(1) ‘Elijah’s was one of the most wonderful departures from this world that history records. Enoch is the only other one of whom we know who had this high honour. Of course, Elijah’s body was changed into the spiritual body. It is a most interesting fact that centuries after leaving the world Elijah was seen on the mount of transfiguration, active still. Death is not the end of a good man’s life. Death is a door, not a wall; we do not stop, we pass through.’

(2) ‘He passed the day joyfully—thus it is narrated in the old Chronicle about the Venerable Bede—till the shadows of the evening began to fall, and then the boy who was writing his translation of St. John said: “Dear master, there is yet one sentence to be written.” He answered: “Write it quickly.” Soon after the boy said: “The sentence is finished now.” “Thou hast well said it is finished! Raise my head in thy hands; for I wish to be facing the holy place where I was wont to pray, and as I lie to call upon my Father.” And so he lay upon the pavement of his little cell, singing, “Glory be to the Father, and to the Son, and to the Holy Ghost.” And when he named the Holy Ghost, he breathed his last, and so departed to the Heavenly Kingdom. May my end be like his, because my life too has been spent in learning and proclaiming the Word of my Lord, in choosing and bearing and fulfilling Christ’s will. Then, in my hour of need, may my Good Shepherd say:—

Yea, I have sought thee, yea, I have found thee,

Yea, I have thirsted for thee,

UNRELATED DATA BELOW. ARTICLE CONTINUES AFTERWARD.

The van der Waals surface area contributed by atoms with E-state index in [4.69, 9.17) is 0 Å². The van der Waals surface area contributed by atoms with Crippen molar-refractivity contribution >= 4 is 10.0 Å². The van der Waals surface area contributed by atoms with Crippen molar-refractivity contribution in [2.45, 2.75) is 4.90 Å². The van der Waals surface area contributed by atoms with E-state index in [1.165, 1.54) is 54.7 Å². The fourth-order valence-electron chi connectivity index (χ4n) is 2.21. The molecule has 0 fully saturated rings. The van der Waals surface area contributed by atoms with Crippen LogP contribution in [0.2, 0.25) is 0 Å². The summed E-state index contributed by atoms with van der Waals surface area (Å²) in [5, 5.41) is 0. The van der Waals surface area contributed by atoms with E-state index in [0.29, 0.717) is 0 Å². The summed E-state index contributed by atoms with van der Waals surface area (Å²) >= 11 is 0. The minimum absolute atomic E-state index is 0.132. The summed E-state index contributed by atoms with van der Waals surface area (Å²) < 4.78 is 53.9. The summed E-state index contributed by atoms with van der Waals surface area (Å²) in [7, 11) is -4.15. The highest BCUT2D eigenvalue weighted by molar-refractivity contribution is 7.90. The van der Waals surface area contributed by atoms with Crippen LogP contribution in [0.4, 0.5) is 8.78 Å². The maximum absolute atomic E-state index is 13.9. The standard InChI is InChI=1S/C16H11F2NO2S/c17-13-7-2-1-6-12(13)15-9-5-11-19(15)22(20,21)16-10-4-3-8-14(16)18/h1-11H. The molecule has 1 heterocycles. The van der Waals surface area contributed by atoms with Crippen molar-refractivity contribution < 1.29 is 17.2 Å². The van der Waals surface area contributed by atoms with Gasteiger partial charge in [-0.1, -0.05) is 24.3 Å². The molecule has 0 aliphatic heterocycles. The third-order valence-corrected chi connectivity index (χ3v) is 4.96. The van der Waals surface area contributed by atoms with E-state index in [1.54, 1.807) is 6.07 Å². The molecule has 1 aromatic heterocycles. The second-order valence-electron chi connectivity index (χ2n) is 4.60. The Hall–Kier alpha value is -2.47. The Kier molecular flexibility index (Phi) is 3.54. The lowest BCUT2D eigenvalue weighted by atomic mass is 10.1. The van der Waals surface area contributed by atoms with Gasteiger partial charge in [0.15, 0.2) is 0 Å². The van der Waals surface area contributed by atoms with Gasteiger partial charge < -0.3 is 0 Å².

Yea, long ago with love’s bands I bound thee;

Now the Everlasting Arms surround thee—

Through death’s darkness I look and see,

And clasp thee to Me.’

Verse 14


‘And he took the mantle of Elijah that fell from him, and smote the waters, and said, Where is the Lord God of Elijah? And when he also had smitten the waters, they parted hither and thither: and Elisha went over.’

2 Kings 2:14

Elisha was anxious to make his work in his day and generation to be one of service, and this anxiety showed itself in the petition he presented. The answer which was given by Elijah was that he could have that spirit of fitness if he had another spirit, viz. that of insight. He proved that he had that power of insight, and now the time was come when he must put into effect the powers he desired. The River Jordan rolled between him and his work. Could he break down that obstacle and enter in and take possession of the sphere of duty where his heart desired to dwell? It was a moment of crisis, but he remembered the strength which had made his master strong, and the difficulties disappeared, and the obstacles were vanquished.

I. The effort put forth by Elisha was the assertion of his own personality, and this every man is bound to make some time or other in the face of the world.—It was in the realisation of his own personality that he found power and gained the submission of the sons of the prophets.